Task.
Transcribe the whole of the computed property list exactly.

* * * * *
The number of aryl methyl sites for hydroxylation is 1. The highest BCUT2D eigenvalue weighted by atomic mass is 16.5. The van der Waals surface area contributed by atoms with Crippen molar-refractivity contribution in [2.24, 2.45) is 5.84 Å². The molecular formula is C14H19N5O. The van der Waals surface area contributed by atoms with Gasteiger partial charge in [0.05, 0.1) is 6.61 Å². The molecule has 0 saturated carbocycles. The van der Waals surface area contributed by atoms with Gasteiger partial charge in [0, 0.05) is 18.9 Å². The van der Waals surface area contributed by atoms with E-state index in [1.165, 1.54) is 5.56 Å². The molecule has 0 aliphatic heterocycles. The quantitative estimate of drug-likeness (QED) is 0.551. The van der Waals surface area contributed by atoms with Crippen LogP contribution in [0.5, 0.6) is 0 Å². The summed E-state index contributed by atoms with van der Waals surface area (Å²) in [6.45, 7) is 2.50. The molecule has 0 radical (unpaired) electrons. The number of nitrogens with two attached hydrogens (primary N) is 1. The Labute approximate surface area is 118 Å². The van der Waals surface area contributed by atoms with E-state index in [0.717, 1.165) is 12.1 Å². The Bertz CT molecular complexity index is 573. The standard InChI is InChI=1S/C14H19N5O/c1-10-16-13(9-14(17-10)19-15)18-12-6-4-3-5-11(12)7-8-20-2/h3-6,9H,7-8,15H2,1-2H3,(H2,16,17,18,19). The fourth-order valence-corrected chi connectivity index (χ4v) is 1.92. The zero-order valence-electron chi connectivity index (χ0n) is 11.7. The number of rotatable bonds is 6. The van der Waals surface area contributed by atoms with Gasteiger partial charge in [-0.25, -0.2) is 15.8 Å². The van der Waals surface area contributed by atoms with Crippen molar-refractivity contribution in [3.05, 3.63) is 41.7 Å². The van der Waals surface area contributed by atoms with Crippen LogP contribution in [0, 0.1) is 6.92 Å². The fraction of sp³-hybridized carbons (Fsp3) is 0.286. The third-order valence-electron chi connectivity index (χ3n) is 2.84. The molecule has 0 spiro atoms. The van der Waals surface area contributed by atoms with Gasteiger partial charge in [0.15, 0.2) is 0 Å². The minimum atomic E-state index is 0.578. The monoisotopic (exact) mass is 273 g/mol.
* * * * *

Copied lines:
The number of aryl methyl sites for hydroxylation is 1. The highest BCUT2D eigenvalue weighted by atomic mass is 16.5. The van der Waals surface area contributed by atoms with Crippen molar-refractivity contribution in [2.24, 2.45) is 5.84 Å². The molecular formula is C14H19N5O. The van der Waals surface area contributed by atoms with Gasteiger partial charge in [0.05, 0.1) is 6.61 Å². The molecule has 0 saturated carbocycles. The van der Waals surface area contributed by atoms with Gasteiger partial charge in [0, 0.05) is 18.9 Å². The van der Waals surface area contributed by atoms with E-state index in [1.165, 1.54) is 5.56 Å². The molecule has 0 aliphatic heterocycles. The quantitative estimate of drug-likeness (QED) is 0.551. The van der Waals surface area contributed by atoms with Crippen LogP contribution in [0.5, 0.6) is 0 Å². The summed E-state index contributed by atoms with van der Waals surface area (Å²) in [6.45, 7) is 2.50. The molecule has 0 radical (unpaired) electrons. The number of nitrogens with two attached hydrogens (primary N) is 1. The Labute approximate surface area is 118 Å². The van der Waals surface area contributed by atoms with E-state index in [0.717, 1.165) is 12.1 Å². The Bertz CT molecular complexity index is 573. The standard InChI is InChI=1S/C14H19N5O/c1-10-16-13(9-14(17-10)19-15)18-12-6-4-3-5-11(12)7-8-20-2/h3-6,9H,7-8,15H2,1-2H3,(H2,16,17,18,19). The fourth-order valence-corrected chi connectivity index (χ4v) is 1.92. The zero-order valence-electron chi connectivity index (χ0n) is 11.7. The number of rotatable bonds is 6. The van der Waals surface area contributed by atoms with Gasteiger partial charge in [-0.25, -0.2) is 15.8 Å². The van der Waals surface area contributed by atoms with Crippen molar-refractivity contribution in [3.05, 3.63) is 41.7 Å². The van der Waals surface area contributed by atoms with Crippen LogP contribution in [0, 0.1) is 6.92 Å². The fraction of sp³-hybridized carbons (Fsp3) is 0.286. The third-order valence-electron chi connectivity index (χ3n) is 2.84. The molecule has 0 spiro atoms. The van der Waals surface area contributed by atoms with Gasteiger partial charge in [0.15, 0.2) is 0 Å². The minimum atomic E-state index is 0.578. The monoisotopic (exact) mass is 273 g/mol.